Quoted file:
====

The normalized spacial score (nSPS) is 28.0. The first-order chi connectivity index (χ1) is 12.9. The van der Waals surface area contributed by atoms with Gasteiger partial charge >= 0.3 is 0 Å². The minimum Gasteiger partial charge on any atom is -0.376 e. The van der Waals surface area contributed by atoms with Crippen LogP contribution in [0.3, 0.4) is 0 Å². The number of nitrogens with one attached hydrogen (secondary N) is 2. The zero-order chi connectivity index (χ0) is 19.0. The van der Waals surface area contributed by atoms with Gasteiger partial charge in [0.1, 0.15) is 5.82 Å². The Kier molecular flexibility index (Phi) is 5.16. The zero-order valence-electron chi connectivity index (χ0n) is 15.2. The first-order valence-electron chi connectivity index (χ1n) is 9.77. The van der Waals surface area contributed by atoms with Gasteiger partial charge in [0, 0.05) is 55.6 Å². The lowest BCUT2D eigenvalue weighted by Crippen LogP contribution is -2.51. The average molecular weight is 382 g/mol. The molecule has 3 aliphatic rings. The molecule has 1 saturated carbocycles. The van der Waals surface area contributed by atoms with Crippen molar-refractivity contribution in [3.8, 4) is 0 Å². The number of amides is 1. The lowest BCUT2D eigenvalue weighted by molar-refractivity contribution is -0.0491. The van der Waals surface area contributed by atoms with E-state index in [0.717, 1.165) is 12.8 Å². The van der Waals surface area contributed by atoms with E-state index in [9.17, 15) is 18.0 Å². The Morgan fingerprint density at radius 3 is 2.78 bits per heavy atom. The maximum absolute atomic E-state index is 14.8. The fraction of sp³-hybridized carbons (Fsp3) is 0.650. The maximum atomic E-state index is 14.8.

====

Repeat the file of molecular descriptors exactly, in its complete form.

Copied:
The normalized spacial score (nSPS) is 28.0. The first-order chi connectivity index (χ1) is 12.9. The van der Waals surface area contributed by atoms with Gasteiger partial charge >= 0.3 is 0 Å². The minimum Gasteiger partial charge on any atom is -0.376 e. The van der Waals surface area contributed by atoms with Crippen LogP contribution in [0.3, 0.4) is 0 Å². The number of nitrogens with one attached hydrogen (secondary N) is 2. The zero-order chi connectivity index (χ0) is 19.0. The van der Waals surface area contributed by atoms with Gasteiger partial charge in [0.1, 0.15) is 5.82 Å². The Kier molecular flexibility index (Phi) is 5.16. The zero-order valence-electron chi connectivity index (χ0n) is 15.2. The first-order valence-electron chi connectivity index (χ1n) is 9.77. The van der Waals surface area contributed by atoms with Gasteiger partial charge in [0, 0.05) is 55.6 Å². The lowest BCUT2D eigenvalue weighted by Crippen LogP contribution is -2.51. The average molecular weight is 382 g/mol. The molecule has 3 aliphatic rings. The molecule has 1 saturated carbocycles. The van der Waals surface area contributed by atoms with Crippen molar-refractivity contribution in [3.8, 4) is 0 Å². The number of amides is 1. The lowest BCUT2D eigenvalue weighted by molar-refractivity contribution is -0.0491. The van der Waals surface area contributed by atoms with E-state index in [0.717, 1.165) is 12.8 Å². The van der Waals surface area contributed by atoms with E-state index in [9.17, 15) is 18.0 Å². The Morgan fingerprint density at radius 3 is 2.78 bits per heavy atom. The maximum absolute atomic E-state index is 14.8. The fraction of sp³-hybridized carbons (Fsp3) is 0.650. The maximum atomic E-state index is 14.8.